In the Liturgy of the Word, seven passages from the Old Testament are read, followed by a reading from the New Testament and the Gospel. The Old Testament passages cover sacred histories such as the crossing of the Red Sea by the Israelites. Each reading is followed by a psalm or biblical canticle. In the Gospel reading, the Apostles discover that Jesus has risen from the dead. Many other rites are part of the Mass such as songs of celebration like “Gloria en Excelsis Deo” and “Alleluia.”

Next, the water in the baptismal font is blessed, and those to be initiated into the Church by baptism and confirmation are given these sacraments. This is the first time new adults seeking to join the Church receive these sacraments. By the end of the Easter Vigil Mass they have received all the sacraments to become a full member of the Church.

This is followed by the prayers of the faithful and the celebration of the Eucharist, which concludes the Mass.

Passover and Easter

Passover and Easter are very separate religious observances, but are closely related through Christianity’s Jewish roots. Passover is the remembrance of when God spared the Israelites in Egypt by “passing over” their homes. The Jews have celebrated this important event in their faith throughout history and continue to today.

Jesus and His Apostles were devout Jews and celebrated Passover. In fact, the Last Supper — where Jesus created the sacrament of the Eucharist before His arrest and crucifixion — was a traditional meal for the first day of Passover.

Christians don’t celebrate Passover, but because of these connections, early Christians aligned the celebration of Easter to fall after Passover. Passover moves based on a lunar calendar, so Easter inherited that tradition. When the First Council of Nicaea standardized the date for Easter, they separated the Easter cycle from Passover entirely. In some years, Easter comes before Passover.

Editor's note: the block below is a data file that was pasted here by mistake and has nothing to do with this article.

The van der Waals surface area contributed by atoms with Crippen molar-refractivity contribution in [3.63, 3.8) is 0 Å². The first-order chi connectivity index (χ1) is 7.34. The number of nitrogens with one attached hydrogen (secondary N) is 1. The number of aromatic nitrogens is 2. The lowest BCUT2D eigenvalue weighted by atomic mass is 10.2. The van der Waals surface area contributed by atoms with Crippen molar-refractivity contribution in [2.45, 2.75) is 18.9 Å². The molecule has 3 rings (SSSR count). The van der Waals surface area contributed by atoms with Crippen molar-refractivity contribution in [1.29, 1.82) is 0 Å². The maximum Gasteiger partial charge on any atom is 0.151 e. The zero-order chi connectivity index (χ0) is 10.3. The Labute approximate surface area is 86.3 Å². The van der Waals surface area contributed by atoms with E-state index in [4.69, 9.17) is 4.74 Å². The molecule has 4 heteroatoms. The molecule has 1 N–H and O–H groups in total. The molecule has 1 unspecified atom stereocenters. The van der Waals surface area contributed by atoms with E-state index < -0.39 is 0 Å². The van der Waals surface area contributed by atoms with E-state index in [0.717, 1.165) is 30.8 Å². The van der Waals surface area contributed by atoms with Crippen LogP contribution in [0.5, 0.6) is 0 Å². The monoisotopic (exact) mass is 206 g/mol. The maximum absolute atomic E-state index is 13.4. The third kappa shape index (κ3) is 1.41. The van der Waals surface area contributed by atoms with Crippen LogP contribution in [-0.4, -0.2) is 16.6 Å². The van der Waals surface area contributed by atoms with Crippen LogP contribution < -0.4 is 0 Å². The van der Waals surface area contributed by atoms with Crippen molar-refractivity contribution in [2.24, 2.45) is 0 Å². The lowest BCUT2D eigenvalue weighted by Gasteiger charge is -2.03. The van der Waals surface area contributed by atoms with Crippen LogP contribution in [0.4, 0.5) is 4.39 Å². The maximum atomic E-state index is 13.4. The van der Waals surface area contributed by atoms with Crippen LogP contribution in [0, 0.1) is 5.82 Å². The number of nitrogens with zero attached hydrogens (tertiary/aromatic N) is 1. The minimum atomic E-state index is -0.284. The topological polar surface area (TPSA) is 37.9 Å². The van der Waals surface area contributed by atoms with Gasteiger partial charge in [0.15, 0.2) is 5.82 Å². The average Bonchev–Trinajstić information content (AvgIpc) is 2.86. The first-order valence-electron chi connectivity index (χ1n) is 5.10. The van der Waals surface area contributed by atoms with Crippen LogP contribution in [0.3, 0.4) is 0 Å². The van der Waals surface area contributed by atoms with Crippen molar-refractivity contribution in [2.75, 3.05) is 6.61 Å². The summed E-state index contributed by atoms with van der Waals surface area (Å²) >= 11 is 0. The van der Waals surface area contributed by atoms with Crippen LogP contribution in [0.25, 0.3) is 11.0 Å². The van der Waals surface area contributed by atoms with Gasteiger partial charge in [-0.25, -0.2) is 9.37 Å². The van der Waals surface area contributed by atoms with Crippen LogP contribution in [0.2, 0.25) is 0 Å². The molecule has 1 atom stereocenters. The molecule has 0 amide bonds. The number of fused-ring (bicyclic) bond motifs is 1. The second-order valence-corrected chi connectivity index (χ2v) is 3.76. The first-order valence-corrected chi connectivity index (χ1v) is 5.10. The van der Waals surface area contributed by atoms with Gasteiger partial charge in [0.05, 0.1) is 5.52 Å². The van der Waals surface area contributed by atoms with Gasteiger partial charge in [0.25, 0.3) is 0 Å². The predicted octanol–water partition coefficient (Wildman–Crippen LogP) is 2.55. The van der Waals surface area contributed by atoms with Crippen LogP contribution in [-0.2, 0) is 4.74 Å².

Spiritual Focus of Easter

The spiritual focus of Easter is a celebration of Christ’s resurrection and is the culmination of our prayers and reflection during Lent and Holy Week.

Our prayer throughout Lent tends to focus inward on how we might strengthen our spiritual lives and heighten our awareness of the blessings we receive. During Holy Week, we are called to meditate on the ultimate test of faith that Jesus and His Apostles experienced through Jesus’ crucifixion.

At Easter, we celebrate all that we receive through our life in Christ — from blessings of strength and support for our challenges, to the peace and joy we find from living a life guided by faith. We offer our thanks for all these gifts and pray we will continue to receive these blessings through Christ in the year ahead.

We thank God by following the example of Christ’s life and His loving service to others.


An Easter Prayer

Alleluia! We rejoice in your Resurrection, Lord Jesus. Today at Easter we sing your praise for the life and hope you have lovingly given us through your death and Resurrection. Help us to reflect the meaning of this most profound love in our daily lives. Amen.